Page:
About the Institute

The Institute for Computational and Experimental Research in Mathematics (ICERM) was founded in 2010 by Brown University Professors Jill Pipher (lead PI), Jeffrey Brock, Jan Hesthaven (now at EPFL), Jeffrey Hoffstein and Bjorn Sandstede, through a major grant to Brown University from the National Science Foundation, Division of Mathematical Sciences. The vision for ICERM is encapsulated in its mission statement:

The mission of the Institute for Computational and Experimental Research in Mathematics (ICERM) is to support and broaden the relationship between mathematics and computation: specifically, to expand the use of computational and experimental methods in mathematics, support theoretical advances related to computation, and address problems posed by the existence and use of the computer through mathematical tools, research and innovation.

ICERM supports its mission by developing and hosting research programs and activities that:

  1. Encourage the creation of new computational methods to advance mathematical understanding.
  2. Foster a deeper understanding of algorithms and computational tools.
  3. Expose program participants to the use of simulation, visualization, experiments, or computer-assisted proofs.
  4. Catalyze new directions of mathematical research through synergistic collaborations across disciplinary areas and research communities.
  5. Advance the training and mentoring of graduate students and early-career postdoctoral researchers through exposure to new mathematical areas and computational methods.

The institute benefits from its strong ties to the mathematical sciences departments at Brown, and from the vibrant educational community of colleges and universities across New England.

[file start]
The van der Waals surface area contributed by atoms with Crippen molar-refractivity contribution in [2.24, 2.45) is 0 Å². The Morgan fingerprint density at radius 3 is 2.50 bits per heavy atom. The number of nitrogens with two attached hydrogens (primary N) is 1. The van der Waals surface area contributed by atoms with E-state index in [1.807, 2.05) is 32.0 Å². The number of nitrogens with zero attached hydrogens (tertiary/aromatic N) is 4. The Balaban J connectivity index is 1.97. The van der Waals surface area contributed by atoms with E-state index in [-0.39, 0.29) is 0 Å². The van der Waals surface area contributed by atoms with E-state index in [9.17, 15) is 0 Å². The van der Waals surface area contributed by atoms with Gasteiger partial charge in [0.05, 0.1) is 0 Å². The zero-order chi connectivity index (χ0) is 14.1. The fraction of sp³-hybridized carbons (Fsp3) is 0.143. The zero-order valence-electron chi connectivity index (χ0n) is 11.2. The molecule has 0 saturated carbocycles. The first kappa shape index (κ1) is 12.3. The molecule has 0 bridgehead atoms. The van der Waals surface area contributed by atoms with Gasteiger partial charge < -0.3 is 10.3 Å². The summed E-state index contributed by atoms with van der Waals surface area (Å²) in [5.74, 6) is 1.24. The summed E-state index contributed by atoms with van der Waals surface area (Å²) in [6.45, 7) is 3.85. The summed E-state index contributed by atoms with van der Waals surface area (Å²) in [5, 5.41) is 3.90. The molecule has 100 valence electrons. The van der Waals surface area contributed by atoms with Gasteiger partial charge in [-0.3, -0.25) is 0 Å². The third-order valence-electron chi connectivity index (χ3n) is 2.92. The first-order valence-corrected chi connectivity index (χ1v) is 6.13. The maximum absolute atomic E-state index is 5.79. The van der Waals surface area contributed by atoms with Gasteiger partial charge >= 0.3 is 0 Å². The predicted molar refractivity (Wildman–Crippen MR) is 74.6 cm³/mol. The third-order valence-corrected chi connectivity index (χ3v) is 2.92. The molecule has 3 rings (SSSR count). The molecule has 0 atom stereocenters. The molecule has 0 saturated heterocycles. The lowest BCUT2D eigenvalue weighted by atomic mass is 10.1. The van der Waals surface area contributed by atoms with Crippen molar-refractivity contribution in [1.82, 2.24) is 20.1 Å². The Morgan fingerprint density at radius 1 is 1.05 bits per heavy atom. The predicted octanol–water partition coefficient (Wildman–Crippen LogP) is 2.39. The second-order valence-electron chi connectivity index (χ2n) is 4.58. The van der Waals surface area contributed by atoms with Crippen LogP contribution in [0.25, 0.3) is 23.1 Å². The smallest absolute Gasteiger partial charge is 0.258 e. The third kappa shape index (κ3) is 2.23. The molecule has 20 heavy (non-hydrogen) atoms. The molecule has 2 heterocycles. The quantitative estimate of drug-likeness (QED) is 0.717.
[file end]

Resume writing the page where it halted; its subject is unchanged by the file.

ICERM is located in the middle of Brown’s expanding campus in Providence, Rhode Island, making it convenient to transportation hubs, hotels, and restaurants. The beautiful space and facilities that Brown provides for the institute and its visitors are among the university's substantial contributions to ICERM.

Contributors to ICERM Programs & Events

ICERM has a unique opportunity to shape future research and innovation in mathematics and to train the next generation of computationally skilled mathematicians. While ICERM’s core programs are funded by the NSF, it seeks additional funds from other Federal agencies and from corporate, academic, and individual sponsors in order to expand the scope of its research enterprise.

Simons Foundation Targeted Grant

ICERM is the recipient of one of the Simons Foundation Targeted Grants to Institutes. The Simons funding, totaling nearly $1 million over 5-years (2017-2021), enhances and expands ICERM's efforts to bring top scholars to the institute to explore big questions in mathematical research.

ICERM uses the additional funding to improve financial support for the academic leaders of the institute’s semester-long topical conferences and workshops. ICERM also uses these funds for "Hot Topics" workshops that focus on exciting and emerging discoveries in mathematics.

Simons Collaboration: Arithmetic Geometry, Number Theory, and Computation

ICERM is the lead in this $8M pure math research collaboration between Boston University, Brown University, Dartmouth College, Harvard University, and MIT.

Other Partnerships

ICERM has developed scientific partnerships with Google, IBM, and Schlumberger-Doll Research Center. In addition, ICERM has received donations and support from the following:

  • Air Force Office of Scientific Research (AFOSR)
  • American Mathematical Society
  • Clay Foundation
  • Dassault Systèmes — Simulia
  • Google
  • IBM
  • Mathematical Association of America
  • Microsoft Research, New England
  • Microsoft Research, Redmond
  • Phoebe Snow Foundation
  • Alfred P. Sloan Foundation
  • Simons Foundation
  • Stephen F. Siegel and Jayne Kurkjian-Siegel
  • U.S. Department of Energy

Brown University's Data Science Initiative partners with ICERM on public events, included workshops supported by the TRIPODS grant from the National Science Foundation.

We wish to thank the American Mathematical Society and Springer Publishing for supplying scientific materials that support our mission.